The importance of dirt

Health
bucket and cloth

The obsession with the danger of ‘germs’ is thought to have led to an increase in allergies. Much of this obsession with cleanliness seems to be driven by the media and advertising. Headlines about ‘killer bugs’, and advertisements that claim their products kill even more germs have led many to buy more and more products to wipe out these dangerous enemies.

But current thinking among some researchers and doctors is that a certain level of dirt is good for us particularly during infancy and early childhood when the immune system is maturing. While the mother is pregnant, her immune system has to be subtly adjusted so that she doesn’t reject the baby. The baby is then born with its immune system ‘tipped’ in the same direction, so that the part of the system that is, among other things, responsible for allergic reactions is more prominent. It is believed that the exposure of the very young to some level of ‘dirt’ is beneficial in that it rebalances the immune system to emphasise the part of the immune system that is not involved in the allergy process.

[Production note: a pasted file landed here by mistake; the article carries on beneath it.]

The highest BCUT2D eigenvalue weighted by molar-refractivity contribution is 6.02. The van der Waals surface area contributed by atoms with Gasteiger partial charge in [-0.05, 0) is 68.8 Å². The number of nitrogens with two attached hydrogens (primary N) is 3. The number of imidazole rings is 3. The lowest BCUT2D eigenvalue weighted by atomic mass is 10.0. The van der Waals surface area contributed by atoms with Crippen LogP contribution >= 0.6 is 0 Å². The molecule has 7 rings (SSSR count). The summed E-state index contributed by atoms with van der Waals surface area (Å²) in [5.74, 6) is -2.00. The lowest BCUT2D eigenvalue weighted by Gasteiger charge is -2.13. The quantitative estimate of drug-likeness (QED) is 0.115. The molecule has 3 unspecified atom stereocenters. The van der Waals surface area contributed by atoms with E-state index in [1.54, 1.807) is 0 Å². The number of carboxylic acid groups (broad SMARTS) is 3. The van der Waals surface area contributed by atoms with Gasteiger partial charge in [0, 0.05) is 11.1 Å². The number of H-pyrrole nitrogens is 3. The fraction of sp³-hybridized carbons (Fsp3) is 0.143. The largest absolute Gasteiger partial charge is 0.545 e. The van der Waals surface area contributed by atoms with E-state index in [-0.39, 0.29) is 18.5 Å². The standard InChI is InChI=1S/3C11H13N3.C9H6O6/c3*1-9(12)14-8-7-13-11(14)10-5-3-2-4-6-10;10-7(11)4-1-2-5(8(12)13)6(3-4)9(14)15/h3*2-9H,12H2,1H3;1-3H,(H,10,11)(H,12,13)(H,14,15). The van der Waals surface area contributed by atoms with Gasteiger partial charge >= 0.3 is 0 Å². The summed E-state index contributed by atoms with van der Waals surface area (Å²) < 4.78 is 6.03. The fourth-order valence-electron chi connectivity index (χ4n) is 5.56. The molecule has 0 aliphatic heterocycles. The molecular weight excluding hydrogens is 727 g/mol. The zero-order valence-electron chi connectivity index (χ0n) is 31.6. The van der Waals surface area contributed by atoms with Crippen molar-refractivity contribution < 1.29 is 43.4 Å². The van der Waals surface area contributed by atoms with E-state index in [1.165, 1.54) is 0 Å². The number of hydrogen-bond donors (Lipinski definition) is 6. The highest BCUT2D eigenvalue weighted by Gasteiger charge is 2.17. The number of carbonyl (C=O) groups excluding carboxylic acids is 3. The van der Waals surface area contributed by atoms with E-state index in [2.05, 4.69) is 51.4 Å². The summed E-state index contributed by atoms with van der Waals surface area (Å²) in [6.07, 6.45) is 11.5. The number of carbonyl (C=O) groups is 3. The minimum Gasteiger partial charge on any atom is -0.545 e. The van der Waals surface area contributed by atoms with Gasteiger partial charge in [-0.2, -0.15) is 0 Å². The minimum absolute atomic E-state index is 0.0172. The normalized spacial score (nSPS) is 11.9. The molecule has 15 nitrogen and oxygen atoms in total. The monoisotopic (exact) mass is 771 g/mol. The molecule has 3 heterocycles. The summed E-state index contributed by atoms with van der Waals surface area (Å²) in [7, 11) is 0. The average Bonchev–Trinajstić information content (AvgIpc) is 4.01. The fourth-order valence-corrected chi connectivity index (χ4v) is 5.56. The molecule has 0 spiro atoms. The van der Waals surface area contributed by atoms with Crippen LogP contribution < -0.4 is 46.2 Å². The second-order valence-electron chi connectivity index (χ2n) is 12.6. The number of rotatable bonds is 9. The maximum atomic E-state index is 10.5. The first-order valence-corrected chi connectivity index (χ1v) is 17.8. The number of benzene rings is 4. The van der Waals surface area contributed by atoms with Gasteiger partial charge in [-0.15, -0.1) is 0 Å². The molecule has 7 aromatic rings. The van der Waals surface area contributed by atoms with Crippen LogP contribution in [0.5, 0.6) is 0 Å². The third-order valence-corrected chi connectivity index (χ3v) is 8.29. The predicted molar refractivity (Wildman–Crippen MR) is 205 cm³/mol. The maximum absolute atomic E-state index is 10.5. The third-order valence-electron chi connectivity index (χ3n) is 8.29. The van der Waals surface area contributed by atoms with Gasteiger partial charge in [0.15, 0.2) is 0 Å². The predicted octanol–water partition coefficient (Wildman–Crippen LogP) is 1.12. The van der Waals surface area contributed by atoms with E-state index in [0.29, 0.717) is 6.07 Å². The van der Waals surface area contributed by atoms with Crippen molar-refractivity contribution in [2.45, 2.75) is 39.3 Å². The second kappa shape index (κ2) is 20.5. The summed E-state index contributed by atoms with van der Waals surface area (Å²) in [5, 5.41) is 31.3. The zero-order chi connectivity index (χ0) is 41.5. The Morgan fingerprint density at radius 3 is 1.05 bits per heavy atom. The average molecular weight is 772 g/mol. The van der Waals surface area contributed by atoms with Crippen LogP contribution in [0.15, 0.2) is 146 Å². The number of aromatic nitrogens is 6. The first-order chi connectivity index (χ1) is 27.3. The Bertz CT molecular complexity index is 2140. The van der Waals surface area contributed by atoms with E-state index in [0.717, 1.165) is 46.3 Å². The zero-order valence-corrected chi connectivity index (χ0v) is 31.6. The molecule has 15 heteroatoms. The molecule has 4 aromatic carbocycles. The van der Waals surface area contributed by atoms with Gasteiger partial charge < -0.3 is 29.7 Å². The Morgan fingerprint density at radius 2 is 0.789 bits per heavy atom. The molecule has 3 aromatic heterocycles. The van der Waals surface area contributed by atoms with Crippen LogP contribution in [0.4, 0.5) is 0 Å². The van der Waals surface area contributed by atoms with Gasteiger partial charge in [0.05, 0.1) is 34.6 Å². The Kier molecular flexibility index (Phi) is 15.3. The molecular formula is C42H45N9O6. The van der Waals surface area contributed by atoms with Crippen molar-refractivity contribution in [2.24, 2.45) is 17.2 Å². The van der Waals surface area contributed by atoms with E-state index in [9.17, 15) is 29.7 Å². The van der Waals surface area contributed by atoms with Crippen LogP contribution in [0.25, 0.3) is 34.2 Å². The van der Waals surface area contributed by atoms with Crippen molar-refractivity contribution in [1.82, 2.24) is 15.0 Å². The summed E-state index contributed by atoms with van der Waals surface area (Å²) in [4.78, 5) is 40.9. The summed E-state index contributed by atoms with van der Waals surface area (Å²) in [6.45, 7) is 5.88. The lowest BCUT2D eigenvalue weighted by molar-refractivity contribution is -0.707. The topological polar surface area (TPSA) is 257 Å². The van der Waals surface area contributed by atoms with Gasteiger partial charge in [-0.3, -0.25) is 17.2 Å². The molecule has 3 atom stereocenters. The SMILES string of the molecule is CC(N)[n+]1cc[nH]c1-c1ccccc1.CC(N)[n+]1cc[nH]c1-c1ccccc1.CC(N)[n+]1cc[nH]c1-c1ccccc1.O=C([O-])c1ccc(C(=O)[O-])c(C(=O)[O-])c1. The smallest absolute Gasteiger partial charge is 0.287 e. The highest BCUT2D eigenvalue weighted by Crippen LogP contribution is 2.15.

Even if you have no young children in your household, over zealous cleaning has its drawbacks. A lot of cleaners, air fresheners and similar products contain high levels of volatile organic compounds, such as benzene, toluene and xylene. These are lightweight molecules that easily evaporate into the air, and so can be breathed in. These have been linked to allergy problems, and a range of other symptoms and problems including asthma. This is particularly true for spray cleaners, etc. where research suggests that the use of spray cleaners as little as once a week can start asthma in adults.

By all means take a pride in your home, cherish and care for it, but realise that you may not be doing anyone any favours by being very clean and house proud.